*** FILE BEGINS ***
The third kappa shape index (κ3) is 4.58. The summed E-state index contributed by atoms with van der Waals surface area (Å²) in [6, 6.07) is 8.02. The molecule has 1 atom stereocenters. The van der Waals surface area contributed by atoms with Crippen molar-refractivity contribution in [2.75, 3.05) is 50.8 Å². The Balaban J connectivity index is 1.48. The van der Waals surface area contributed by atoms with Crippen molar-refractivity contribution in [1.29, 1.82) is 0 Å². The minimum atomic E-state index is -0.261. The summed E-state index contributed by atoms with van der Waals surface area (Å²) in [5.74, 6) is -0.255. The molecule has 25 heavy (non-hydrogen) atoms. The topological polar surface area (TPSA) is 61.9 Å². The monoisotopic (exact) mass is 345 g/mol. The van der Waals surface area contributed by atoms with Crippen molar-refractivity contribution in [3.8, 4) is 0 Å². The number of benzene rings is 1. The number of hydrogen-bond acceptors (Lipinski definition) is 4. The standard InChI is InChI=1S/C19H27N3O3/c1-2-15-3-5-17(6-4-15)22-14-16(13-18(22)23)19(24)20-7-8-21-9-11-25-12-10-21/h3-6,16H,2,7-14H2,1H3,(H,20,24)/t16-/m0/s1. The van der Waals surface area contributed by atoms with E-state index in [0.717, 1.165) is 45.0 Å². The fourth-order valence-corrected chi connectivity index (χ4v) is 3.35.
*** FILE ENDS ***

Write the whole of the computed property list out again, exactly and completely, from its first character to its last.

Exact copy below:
The third kappa shape index (κ3) is 4.58. The summed E-state index contributed by atoms with van der Waals surface area (Å²) in [6, 6.07) is 8.02. The molecule has 1 atom stereocenters. The van der Waals surface area contributed by atoms with Crippen molar-refractivity contribution in [2.75, 3.05) is 50.8 Å². The Balaban J connectivity index is 1.48. The van der Waals surface area contributed by atoms with Crippen molar-refractivity contribution in [1.29, 1.82) is 0 Å². The minimum atomic E-state index is -0.261. The summed E-state index contributed by atoms with van der Waals surface area (Å²) in [5.74, 6) is -0.255. The molecule has 25 heavy (non-hydrogen) atoms. The topological polar surface area (TPSA) is 61.9 Å². The monoisotopic (exact) mass is 345 g/mol. The van der Waals surface area contributed by atoms with Crippen molar-refractivity contribution in [3.8, 4) is 0 Å². The number of benzene rings is 1. The number of hydrogen-bond acceptors (Lipinski definition) is 4. The standard InChI is InChI=1S/C19H27N3O3/c1-2-15-3-5-17(6-4-15)22-14-16(13-18(22)23)19(24)20-7-8-21-9-11-25-12-10-21/h3-6,16H,2,7-14H2,1H3,(H,20,24)/t16-/m0/s1. The van der Waals surface area contributed by atoms with E-state index in [0.717, 1.165) is 45.0 Å². The fourth-order valence-corrected chi connectivity index (χ4v) is 3.35.